Many commentators and readers of The Economist keenly await their weekly dose of KAL.The 16 July 2016 cartoon didn’t disappoint. A claimant hoists the Permanent Court of Arbitration’s South China Sea ruling aloft while the Chinese dragon dumps a load of rocks and topsoil on him, transforming him into a reclaimed facility and replacing the ruling with a more ominous sign ‘Welcome to the New China’. It sums up, with KAL’s usual mordancy, China’s response to the Arbitral Tribunal’s South China Sea determination: China will make its own rules when it comes to defining and protecting its strategic interests.
The Tribunal’s arbitration award in favour of The Philippines is both legally and geo-strategically significant, as Don Rothwell pointed out in his elegantly argued post. And The Economist’s daily blog commented, ‘it is also the biggest setback so far to China’s challenge to America’s influence in East Asia’. The early indications are that China will tough it out, impugning the independence and integrity of the five judges of the Permanent Court of Arbitration and reaffirming the entirety of its South China Sea claim.
But to argue that, by flouting the ruling, China will be elevating brute force over international law as the arbiter of disputes, as did The Economist, at once misunderstands the dynamics of China’s position and endorses a more robust demonstration of forcefavoured by the US Navy and some Australian commentators (such as the Opposition Defence spokesman, Senator Steven Conroy). In seeking to generate a strategic buffer in the South China Sea and to consolidate its military footholds there, China is doing exactly what any rising power seeks to do—stare down its rivals and marginalise any local opposition.
That, of course, is precisely what the Monroe Doctrine, enunciated almost two centuries ago but still informing US strategic policy today, achieved in securing US dominance over the western hemisphere. China, however, isn’t promoting its own version of the Monroe Doctrine but is rather continuing an approach more consistent with the strategy of Admiral Zheng He (Cheng Ho) in the 15th century and the more contemporary One Belt One Road policy.
It’s a strategic and political impossibility for China meekly to accept the Court of Arbitration’s ruling and withdraw its claim. Had that at any time been under consideration, China would have joined proceedings in The Hague and argued its case. That’s not to suggest, however, that China lacks options.
First, while continuing to ignore the ruling and proceeding with the construction of artificial installations in the South China Sea, China will play for time. The G20 meeting to be held in Hangzhou in early September is an important opportunity for China to showcase its power, status and wealth. China will play down the significance of both the South China Sea issue and the ruling at least until it concludes a successful heads of government meeting. And China will certainly exploit Philippines President Duterte’s offer of further consultations as proof that the court ruling isn’t the last word on the matter.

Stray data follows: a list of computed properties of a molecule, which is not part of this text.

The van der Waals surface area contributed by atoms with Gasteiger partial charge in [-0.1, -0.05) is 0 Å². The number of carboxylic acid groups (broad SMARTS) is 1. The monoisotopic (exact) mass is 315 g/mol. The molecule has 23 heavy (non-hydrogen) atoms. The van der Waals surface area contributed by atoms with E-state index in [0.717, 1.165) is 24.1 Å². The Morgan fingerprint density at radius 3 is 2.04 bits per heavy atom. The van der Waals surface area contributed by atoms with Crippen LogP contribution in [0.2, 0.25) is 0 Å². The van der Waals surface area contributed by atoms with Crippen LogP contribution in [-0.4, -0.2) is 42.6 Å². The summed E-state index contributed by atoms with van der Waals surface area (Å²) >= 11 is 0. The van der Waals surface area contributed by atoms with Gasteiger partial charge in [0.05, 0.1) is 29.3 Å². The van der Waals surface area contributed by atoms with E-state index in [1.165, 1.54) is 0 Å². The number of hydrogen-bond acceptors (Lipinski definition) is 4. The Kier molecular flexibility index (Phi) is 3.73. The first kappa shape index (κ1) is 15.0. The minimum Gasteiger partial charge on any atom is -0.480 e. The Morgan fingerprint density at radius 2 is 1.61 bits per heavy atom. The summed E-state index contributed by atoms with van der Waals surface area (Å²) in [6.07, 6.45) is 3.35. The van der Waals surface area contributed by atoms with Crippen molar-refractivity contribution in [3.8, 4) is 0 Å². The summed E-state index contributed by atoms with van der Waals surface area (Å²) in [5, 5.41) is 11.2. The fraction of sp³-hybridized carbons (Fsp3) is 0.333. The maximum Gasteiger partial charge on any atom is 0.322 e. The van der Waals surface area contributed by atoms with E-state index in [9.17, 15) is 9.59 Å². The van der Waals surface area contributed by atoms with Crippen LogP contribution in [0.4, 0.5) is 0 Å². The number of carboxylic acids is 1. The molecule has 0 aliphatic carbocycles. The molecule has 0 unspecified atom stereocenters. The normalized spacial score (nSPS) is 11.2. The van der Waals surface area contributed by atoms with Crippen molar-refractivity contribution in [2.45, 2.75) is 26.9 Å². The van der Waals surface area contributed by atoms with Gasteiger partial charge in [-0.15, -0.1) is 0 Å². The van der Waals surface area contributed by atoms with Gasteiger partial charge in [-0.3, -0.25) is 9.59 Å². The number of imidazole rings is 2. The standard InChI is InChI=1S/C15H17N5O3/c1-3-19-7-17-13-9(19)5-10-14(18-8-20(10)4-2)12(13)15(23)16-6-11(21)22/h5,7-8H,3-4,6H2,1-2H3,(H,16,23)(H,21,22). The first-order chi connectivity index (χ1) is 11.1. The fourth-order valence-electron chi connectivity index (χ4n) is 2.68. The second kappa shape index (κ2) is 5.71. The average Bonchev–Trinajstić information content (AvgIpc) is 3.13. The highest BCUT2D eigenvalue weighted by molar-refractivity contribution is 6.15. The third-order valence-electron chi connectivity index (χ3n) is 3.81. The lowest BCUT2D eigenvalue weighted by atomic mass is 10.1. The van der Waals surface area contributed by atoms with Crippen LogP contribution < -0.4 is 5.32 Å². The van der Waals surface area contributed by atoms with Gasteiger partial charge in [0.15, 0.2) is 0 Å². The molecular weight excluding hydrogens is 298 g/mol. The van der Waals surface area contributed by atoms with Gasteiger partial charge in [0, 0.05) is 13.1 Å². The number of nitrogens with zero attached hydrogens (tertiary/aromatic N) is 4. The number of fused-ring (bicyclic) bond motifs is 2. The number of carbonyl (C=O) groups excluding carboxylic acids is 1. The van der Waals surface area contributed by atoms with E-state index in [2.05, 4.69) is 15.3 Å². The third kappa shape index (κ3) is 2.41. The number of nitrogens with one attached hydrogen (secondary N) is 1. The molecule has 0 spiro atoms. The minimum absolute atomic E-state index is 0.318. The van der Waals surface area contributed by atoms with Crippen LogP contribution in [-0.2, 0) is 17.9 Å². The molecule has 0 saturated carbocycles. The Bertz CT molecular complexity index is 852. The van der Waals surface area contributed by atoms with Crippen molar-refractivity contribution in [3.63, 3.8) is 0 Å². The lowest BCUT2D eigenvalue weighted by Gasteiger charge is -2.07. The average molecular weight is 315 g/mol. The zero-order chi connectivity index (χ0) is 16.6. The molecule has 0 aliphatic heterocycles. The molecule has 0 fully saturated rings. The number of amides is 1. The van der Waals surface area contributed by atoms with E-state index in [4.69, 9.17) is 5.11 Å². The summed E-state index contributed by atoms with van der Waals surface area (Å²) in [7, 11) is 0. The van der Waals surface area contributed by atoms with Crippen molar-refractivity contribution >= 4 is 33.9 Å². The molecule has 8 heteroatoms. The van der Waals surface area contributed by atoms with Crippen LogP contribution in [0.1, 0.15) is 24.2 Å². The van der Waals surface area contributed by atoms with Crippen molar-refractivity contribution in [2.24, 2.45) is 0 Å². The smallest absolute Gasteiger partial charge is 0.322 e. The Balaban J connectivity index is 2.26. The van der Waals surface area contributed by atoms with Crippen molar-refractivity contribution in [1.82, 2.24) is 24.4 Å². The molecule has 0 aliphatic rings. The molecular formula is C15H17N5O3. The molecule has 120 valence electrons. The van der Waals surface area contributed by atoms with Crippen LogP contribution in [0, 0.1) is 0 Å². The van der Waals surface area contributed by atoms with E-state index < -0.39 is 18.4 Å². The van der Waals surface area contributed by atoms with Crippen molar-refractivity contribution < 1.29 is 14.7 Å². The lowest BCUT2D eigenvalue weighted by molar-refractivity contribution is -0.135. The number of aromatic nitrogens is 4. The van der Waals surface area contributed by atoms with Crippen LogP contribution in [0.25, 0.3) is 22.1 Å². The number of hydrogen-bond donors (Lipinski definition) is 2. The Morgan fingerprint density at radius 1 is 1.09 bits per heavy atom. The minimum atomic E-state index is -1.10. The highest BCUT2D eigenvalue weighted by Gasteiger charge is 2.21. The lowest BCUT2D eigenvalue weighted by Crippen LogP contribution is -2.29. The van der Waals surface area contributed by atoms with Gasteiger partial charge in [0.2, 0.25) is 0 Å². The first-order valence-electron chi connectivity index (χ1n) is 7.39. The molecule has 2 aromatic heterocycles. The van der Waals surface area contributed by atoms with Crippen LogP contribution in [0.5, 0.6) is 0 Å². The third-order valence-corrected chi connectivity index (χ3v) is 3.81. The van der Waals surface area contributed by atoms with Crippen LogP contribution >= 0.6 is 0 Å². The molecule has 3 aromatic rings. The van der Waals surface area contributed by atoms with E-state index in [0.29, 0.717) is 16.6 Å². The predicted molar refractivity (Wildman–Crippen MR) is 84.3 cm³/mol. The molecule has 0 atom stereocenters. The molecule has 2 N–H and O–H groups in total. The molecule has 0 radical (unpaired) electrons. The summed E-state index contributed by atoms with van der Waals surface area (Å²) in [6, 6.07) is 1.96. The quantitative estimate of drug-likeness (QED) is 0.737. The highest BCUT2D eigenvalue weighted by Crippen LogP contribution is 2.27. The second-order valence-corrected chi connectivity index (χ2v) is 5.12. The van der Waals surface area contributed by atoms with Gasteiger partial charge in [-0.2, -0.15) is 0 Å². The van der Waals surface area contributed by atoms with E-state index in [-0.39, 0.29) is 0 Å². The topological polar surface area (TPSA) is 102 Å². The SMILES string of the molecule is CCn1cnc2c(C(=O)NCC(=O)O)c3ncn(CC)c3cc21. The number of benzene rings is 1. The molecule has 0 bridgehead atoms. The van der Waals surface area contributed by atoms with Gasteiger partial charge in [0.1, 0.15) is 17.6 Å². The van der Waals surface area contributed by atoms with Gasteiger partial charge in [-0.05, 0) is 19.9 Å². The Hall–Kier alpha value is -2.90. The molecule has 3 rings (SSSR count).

Second, China will continue to challenge and rebuff what it sees as confected US interests in the South China Sea. China’s claim, and those of the other claimants, have been alive for almost 70 years. But it was Secretary of State Clinton’s remarks at the 2010 ASEAN Regional Forum in Hanoi that identified US interests in the South China Sea. China will continue to portray the US as a self-interested latecomer to the issue.
Third, China will continue to engage bilaterally with each of the claimants, seeking either to buy them off through promises of development funding (the One Belt approach) while using concessions by one claimant to manipulate the options of the others. China’s neighborhood diplomacy is already paying dividends, as the carefully drafted 24 July 2016 ASEAN Foreign Ministers’ Communiqué reference to the South China Sea reflects.
Fourth, China will consolidate its land reclamations as faits accomplis, and while the declaration of an ADIZ may be unlikely in the short term (it wouldn’t be helpful in the lead-up to the G20 meeting), such a declaration remains a definite option should the China–ASEAN discussions fail to proceed smoothly. And, of course, a naval show of force by the US and others to exercise freedom of navigation rights could precipitate exactly the outcome that regional countries wish to avoid.
China’s regional diplomatic skills are well developed. Its push/pull maneuver/manipulate techniques are both honed and practised, and China is working away at creating its own set of regional agreements that will provide an interesting contrast to the ‘rules-based international order’ favored by the US and its allies, particularly Australia. Wu Xinbo’s recent International Affairs article makes for interesting reading in this regard.
Foreign Minister Julie Bishop is absolutely correct in emphasising diplomacy and negotiation as the most effective way forward in the current South China Sea dispute. But she needs to recognise that the term ‘rules based international order’ is tantamount to code for ‘US-legitimized international order’—a concept that China is happy to ignore. As China, India and Russia—amongst others—continue to assert their strategic ambitions, the legitimacy of the post-WW2 international order can only erode further. China wants to be a rules-creator as well as, perhaps, a rules-observer. The issue here isn’t one of accommodation or appeasement towards China’s regional and global aspirations, but rather acceptance of China for what it has become—a major power in its own right. To deny China that role would be to create an unhappy dragon. We should all take care.
This piece first appeared in ASPI's The Strategist here.